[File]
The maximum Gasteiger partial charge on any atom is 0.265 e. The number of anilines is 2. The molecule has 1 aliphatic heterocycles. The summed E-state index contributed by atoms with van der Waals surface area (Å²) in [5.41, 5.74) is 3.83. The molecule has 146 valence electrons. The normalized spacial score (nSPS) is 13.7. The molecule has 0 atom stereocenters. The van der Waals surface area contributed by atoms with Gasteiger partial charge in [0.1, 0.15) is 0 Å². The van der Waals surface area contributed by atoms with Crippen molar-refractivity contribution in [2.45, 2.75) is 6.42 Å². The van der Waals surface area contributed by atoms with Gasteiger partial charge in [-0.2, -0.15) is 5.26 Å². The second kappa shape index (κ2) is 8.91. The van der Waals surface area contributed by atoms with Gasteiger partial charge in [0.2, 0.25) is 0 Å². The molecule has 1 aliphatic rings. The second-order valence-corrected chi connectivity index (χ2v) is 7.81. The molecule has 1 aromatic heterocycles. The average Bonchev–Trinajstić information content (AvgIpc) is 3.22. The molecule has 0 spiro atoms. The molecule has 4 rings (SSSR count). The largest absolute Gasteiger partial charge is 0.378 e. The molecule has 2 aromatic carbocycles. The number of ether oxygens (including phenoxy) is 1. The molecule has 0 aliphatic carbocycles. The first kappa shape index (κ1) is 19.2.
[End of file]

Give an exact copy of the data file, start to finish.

The maximum Gasteiger partial charge on any atom is 0.265 e. The number of anilines is 2. The molecule has 1 aliphatic heterocycles. The summed E-state index contributed by atoms with van der Waals surface area (Å²) in [5.41, 5.74) is 3.83. The molecule has 146 valence electrons. The normalized spacial score (nSPS) is 13.7. The molecule has 0 atom stereocenters. The van der Waals surface area contributed by atoms with Gasteiger partial charge in [0.1, 0.15) is 0 Å². The van der Waals surface area contributed by atoms with Crippen molar-refractivity contribution in [2.45, 2.75) is 6.42 Å². The van der Waals surface area contributed by atoms with Gasteiger partial charge in [-0.2, -0.15) is 5.26 Å². The second kappa shape index (κ2) is 8.91. The van der Waals surface area contributed by atoms with Gasteiger partial charge in [0.2, 0.25) is 0 Å². The molecule has 1 aliphatic rings. The second-order valence-corrected chi connectivity index (χ2v) is 7.81. The molecule has 1 aromatic heterocycles. The average Bonchev–Trinajstić information content (AvgIpc) is 3.22. The molecule has 0 spiro atoms. The molecule has 4 rings (SSSR count). The largest absolute Gasteiger partial charge is 0.378 e. The molecule has 2 aromatic carbocycles. The number of ether oxygens (including phenoxy) is 1. The molecule has 0 aliphatic carbocycles. The first kappa shape index (κ1) is 19.2.